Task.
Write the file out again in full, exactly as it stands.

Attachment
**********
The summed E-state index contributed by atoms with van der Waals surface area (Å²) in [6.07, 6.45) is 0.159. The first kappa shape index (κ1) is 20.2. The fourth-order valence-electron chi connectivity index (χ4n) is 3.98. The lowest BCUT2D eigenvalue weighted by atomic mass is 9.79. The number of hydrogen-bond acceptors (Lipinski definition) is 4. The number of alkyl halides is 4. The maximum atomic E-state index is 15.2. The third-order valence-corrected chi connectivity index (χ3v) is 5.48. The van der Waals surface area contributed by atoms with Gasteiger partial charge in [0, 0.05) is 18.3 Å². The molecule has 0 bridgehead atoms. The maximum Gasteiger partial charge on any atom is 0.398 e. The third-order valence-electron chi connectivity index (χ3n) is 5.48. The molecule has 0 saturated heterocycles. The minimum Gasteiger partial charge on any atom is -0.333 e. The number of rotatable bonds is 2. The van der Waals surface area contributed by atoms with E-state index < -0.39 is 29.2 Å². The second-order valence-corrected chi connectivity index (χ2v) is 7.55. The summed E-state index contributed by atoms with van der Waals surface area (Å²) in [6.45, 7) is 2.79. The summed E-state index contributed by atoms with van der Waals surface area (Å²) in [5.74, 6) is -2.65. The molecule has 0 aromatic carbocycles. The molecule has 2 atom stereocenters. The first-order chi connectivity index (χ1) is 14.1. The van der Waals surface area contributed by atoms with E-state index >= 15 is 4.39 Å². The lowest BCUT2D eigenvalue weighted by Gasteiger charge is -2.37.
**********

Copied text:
The summed E-state index contributed by atoms with van der Waals surface area (Å²) in [6.07, 6.45) is 0.159. The first kappa shape index (κ1) is 20.2. The fourth-order valence-electron chi connectivity index (χ4n) is 3.98. The lowest BCUT2D eigenvalue weighted by atomic mass is 9.79. The number of hydrogen-bond acceptors (Lipinski definition) is 4. The number of alkyl halides is 4. The maximum atomic E-state index is 15.2. The third-order valence-corrected chi connectivity index (χ3v) is 5.48. The van der Waals surface area contributed by atoms with Gasteiger partial charge in [0, 0.05) is 18.3 Å². The molecule has 0 bridgehead atoms. The maximum Gasteiger partial charge on any atom is 0.398 e. The third-order valence-electron chi connectivity index (χ3n) is 5.48. The molecule has 0 saturated heterocycles. The minimum Gasteiger partial charge on any atom is -0.333 e. The number of rotatable bonds is 2. The van der Waals surface area contributed by atoms with E-state index < -0.39 is 29.2 Å². The second-order valence-corrected chi connectivity index (χ2v) is 7.55. The summed E-state index contributed by atoms with van der Waals surface area (Å²) in [6.45, 7) is 2.79. The summed E-state index contributed by atoms with van der Waals surface area (Å²) in [5.74, 6) is -2.65. The molecule has 0 aromatic carbocycles. The molecule has 2 atom stereocenters. The first-order chi connectivity index (χ1) is 14.1. The van der Waals surface area contributed by atoms with E-state index >= 15 is 4.39 Å². The lowest BCUT2D eigenvalue weighted by Gasteiger charge is -2.37.